U.S. commanders estimate that up to 30,000 Iraqi civilians have been killed since the war began. To learn more about how children cope with this ongoing bloodshed, Dozier gave a video camera to a little girl named Heba and asked her to record a day in her life. Heba lives in a cramped apartment in Sadr City and listed a litany of fears: kidnappers, terrorists, and most of all, bombs. "I feel scared when my father goes to work," she said. "Maybe an explosion will happen."
Dozier asked the same of Bashar, who lives in a wealthier neighborhood and has more toys and games to distract him. Even so, he said he feels "like a bird in a house in a small cage." In a casual conversation with his mother, Bashar tells of a friend who was kidnapped for ransom. It's a fear that haunts him all the time. "If I go to the street, I'm scared maybe there is a car beside me and it's going to blow up. I don't know, maybe there is a guy, he wants to kill himself."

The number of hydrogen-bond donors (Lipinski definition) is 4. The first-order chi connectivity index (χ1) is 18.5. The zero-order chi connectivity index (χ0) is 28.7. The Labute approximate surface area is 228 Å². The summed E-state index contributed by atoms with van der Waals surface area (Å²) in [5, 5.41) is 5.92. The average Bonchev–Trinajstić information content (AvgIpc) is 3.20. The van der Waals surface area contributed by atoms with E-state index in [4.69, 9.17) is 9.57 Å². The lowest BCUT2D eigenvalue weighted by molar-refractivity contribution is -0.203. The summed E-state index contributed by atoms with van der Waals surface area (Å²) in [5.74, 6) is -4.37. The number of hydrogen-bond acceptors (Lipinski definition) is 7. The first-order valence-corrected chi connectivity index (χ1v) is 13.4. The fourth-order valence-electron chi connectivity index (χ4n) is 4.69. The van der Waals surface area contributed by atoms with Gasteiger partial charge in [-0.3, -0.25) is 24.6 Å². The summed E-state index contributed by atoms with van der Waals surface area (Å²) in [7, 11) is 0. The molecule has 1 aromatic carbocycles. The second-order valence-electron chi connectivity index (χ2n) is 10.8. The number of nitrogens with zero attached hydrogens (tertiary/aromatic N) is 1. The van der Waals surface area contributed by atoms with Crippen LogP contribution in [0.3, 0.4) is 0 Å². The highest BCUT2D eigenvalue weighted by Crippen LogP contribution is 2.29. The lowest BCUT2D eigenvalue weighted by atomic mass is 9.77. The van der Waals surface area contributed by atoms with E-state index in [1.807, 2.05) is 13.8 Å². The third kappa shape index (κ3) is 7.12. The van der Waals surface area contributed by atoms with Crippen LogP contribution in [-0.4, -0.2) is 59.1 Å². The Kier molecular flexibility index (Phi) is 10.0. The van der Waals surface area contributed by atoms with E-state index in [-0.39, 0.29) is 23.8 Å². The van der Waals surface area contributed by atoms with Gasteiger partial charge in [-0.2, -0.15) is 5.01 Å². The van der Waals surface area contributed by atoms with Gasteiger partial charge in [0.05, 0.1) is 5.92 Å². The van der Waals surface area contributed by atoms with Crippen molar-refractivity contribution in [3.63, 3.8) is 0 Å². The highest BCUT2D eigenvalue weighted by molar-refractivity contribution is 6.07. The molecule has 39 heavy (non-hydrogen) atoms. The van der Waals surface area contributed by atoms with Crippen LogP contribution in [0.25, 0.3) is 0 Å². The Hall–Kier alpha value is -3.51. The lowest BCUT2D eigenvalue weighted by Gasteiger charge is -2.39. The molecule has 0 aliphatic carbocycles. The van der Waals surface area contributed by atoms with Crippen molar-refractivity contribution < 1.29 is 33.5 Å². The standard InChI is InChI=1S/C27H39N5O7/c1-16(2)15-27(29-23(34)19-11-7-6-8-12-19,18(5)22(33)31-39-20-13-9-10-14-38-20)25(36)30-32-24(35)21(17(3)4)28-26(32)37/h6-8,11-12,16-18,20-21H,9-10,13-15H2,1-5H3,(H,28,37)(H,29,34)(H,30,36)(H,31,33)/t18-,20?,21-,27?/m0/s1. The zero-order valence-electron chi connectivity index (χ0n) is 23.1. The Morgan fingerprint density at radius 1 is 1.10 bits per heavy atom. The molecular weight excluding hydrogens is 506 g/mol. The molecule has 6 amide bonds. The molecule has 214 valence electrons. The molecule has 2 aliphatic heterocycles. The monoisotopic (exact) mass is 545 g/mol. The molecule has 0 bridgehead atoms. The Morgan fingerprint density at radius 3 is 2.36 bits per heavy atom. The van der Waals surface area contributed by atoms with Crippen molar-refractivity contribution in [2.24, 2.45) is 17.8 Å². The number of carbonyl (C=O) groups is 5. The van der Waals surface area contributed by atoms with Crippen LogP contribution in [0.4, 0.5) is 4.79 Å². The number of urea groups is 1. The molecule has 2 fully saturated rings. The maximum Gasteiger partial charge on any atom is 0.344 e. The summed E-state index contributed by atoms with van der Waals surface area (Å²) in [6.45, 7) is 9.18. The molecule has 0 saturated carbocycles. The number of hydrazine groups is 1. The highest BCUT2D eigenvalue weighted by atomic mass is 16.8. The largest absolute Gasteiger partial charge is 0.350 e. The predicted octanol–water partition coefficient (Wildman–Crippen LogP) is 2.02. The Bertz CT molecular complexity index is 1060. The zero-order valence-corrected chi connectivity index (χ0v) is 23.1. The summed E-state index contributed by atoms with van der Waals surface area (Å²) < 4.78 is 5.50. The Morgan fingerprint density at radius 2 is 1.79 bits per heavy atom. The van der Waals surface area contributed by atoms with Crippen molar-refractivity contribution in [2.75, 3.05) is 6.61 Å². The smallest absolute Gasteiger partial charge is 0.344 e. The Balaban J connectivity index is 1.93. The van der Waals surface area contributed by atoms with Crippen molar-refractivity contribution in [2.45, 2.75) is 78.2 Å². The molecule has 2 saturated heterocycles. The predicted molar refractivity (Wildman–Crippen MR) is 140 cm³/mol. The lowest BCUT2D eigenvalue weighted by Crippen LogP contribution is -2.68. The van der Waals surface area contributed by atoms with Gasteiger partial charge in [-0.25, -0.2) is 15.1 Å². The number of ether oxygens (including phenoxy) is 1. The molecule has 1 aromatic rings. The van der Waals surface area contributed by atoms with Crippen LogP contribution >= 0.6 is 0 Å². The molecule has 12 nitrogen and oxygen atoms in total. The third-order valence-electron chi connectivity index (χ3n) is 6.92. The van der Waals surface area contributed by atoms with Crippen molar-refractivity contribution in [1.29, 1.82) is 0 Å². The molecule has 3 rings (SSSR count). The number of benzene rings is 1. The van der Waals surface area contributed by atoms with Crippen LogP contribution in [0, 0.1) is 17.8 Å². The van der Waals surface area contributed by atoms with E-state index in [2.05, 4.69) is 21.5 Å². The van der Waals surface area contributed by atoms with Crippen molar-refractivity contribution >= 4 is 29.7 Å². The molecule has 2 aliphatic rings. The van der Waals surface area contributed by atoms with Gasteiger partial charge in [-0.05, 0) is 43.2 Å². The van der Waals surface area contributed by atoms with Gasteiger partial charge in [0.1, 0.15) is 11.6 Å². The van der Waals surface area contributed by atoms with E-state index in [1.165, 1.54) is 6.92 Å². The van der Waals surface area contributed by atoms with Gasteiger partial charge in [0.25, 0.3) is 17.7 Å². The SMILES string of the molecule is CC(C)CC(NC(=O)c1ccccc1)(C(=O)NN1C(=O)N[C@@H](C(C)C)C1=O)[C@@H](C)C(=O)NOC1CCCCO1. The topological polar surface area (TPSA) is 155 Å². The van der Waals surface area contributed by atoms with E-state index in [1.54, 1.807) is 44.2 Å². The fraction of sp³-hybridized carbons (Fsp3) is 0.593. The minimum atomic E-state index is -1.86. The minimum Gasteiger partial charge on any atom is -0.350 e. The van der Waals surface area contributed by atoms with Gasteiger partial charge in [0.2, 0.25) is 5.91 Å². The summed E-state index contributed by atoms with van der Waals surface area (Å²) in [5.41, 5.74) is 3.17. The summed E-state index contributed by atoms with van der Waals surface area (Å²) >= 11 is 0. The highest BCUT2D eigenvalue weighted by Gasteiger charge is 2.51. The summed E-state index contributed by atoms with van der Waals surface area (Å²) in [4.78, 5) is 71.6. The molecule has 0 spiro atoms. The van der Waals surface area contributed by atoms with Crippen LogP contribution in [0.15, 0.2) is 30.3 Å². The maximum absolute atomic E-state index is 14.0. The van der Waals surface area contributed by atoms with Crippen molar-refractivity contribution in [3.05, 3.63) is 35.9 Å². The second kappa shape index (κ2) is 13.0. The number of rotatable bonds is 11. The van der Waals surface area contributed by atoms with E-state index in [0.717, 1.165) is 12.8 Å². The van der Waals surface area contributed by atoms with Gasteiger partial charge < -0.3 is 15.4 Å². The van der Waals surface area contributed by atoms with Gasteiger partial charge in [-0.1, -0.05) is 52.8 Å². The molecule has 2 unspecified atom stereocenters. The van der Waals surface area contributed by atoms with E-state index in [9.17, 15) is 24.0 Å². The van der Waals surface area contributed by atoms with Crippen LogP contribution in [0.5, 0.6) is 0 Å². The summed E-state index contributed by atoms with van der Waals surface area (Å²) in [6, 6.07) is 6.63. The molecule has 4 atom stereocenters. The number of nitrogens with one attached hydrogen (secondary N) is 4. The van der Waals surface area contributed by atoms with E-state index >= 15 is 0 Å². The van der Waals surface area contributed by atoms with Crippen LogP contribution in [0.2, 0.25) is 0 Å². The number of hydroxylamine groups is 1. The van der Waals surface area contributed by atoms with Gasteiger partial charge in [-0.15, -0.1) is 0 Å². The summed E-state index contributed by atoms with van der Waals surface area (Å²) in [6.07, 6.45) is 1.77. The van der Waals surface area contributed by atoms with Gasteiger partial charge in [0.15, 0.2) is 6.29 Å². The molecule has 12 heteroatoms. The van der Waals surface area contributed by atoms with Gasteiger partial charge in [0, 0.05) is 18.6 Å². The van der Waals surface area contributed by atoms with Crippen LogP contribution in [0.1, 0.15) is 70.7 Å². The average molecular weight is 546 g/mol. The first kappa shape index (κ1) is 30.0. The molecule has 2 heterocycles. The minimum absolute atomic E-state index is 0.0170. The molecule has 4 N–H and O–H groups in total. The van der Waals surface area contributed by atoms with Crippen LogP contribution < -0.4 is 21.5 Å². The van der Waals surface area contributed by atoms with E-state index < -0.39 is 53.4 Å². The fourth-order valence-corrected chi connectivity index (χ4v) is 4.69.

Dozier said in the interactions she witnessed between U.S. soldiers and Iraqi children, the troops always made an effort to put the kids at ease, especially during raids. But she points out that terrorists don't discriminate and says the children know that.
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